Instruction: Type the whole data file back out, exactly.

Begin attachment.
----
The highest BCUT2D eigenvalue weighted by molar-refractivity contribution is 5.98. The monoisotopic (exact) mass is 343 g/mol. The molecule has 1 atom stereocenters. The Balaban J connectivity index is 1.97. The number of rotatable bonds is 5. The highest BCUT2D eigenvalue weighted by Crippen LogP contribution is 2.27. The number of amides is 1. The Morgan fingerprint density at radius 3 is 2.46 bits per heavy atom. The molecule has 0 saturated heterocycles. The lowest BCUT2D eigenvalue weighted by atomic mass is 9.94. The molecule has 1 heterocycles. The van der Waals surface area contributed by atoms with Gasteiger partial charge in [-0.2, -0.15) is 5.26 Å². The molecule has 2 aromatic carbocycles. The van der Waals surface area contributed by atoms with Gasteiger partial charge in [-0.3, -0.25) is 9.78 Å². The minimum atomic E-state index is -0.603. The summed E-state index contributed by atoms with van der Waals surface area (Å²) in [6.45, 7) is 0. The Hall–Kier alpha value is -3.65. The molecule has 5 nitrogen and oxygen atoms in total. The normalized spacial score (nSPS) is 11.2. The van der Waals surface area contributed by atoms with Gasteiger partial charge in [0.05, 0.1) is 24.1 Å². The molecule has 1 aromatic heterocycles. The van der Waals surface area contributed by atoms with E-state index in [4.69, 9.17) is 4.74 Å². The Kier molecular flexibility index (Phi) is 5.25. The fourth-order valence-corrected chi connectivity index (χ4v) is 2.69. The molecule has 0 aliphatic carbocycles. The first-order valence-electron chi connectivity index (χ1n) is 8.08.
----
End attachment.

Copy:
The highest BCUT2D eigenvalue weighted by molar-refractivity contribution is 5.98. The monoisotopic (exact) mass is 343 g/mol. The molecule has 1 atom stereocenters. The Balaban J connectivity index is 1.97. The number of rotatable bonds is 5. The highest BCUT2D eigenvalue weighted by Crippen LogP contribution is 2.27. The number of amides is 1. The Morgan fingerprint density at radius 3 is 2.46 bits per heavy atom. The molecule has 0 saturated heterocycles. The lowest BCUT2D eigenvalue weighted by atomic mass is 9.94. The molecule has 1 heterocycles. The van der Waals surface area contributed by atoms with Gasteiger partial charge in [-0.2, -0.15) is 5.26 Å². The molecule has 2 aromatic carbocycles. The van der Waals surface area contributed by atoms with Gasteiger partial charge in [-0.3, -0.25) is 9.78 Å². The minimum atomic E-state index is -0.603. The summed E-state index contributed by atoms with van der Waals surface area (Å²) in [6.45, 7) is 0. The Hall–Kier alpha value is -3.65. The molecule has 5 nitrogen and oxygen atoms in total. The normalized spacial score (nSPS) is 11.2. The van der Waals surface area contributed by atoms with Gasteiger partial charge in [0.05, 0.1) is 24.1 Å². The molecule has 1 aromatic heterocycles. The van der Waals surface area contributed by atoms with E-state index in [4.69, 9.17) is 4.74 Å². The Kier molecular flexibility index (Phi) is 5.25. The fourth-order valence-corrected chi connectivity index (χ4v) is 2.69. The molecule has 0 aliphatic carbocycles. The first-order valence-electron chi connectivity index (χ1n) is 8.08.